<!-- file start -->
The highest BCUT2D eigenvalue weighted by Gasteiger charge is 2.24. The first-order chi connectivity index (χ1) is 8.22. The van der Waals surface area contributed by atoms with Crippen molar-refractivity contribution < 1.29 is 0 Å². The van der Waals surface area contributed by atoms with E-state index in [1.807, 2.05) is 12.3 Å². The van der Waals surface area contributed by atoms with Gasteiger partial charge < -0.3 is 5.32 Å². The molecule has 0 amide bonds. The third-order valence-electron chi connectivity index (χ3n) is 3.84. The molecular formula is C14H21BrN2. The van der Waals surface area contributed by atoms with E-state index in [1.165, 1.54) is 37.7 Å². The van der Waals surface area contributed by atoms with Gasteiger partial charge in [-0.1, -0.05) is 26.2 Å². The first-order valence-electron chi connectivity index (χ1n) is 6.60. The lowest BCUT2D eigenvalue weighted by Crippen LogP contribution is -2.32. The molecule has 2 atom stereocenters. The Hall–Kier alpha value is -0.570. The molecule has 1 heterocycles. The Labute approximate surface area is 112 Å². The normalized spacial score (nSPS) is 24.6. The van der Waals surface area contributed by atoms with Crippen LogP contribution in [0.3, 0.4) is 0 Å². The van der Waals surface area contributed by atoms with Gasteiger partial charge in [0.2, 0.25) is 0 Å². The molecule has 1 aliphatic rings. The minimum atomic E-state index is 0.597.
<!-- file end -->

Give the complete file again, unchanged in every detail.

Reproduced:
The highest BCUT2D eigenvalue weighted by Gasteiger charge is 2.24. The first-order chi connectivity index (χ1) is 8.22. The van der Waals surface area contributed by atoms with Crippen molar-refractivity contribution < 1.29 is 0 Å². The van der Waals surface area contributed by atoms with E-state index in [1.807, 2.05) is 12.3 Å². The van der Waals surface area contributed by atoms with Gasteiger partial charge < -0.3 is 5.32 Å². The molecule has 0 amide bonds. The third-order valence-electron chi connectivity index (χ3n) is 3.84. The molecular formula is C14H21BrN2. The van der Waals surface area contributed by atoms with E-state index in [1.165, 1.54) is 37.7 Å². The van der Waals surface area contributed by atoms with Gasteiger partial charge in [-0.1, -0.05) is 26.2 Å². The first-order valence-electron chi connectivity index (χ1n) is 6.60. The lowest BCUT2D eigenvalue weighted by Crippen LogP contribution is -2.32. The molecule has 2 atom stereocenters. The Hall–Kier alpha value is -0.570. The molecule has 1 heterocycles. The Labute approximate surface area is 112 Å². The normalized spacial score (nSPS) is 24.6. The van der Waals surface area contributed by atoms with Crippen LogP contribution in [0.3, 0.4) is 0 Å². The van der Waals surface area contributed by atoms with Gasteiger partial charge in [0.2, 0.25) is 0 Å². The molecule has 1 aliphatic rings. The minimum atomic E-state index is 0.597.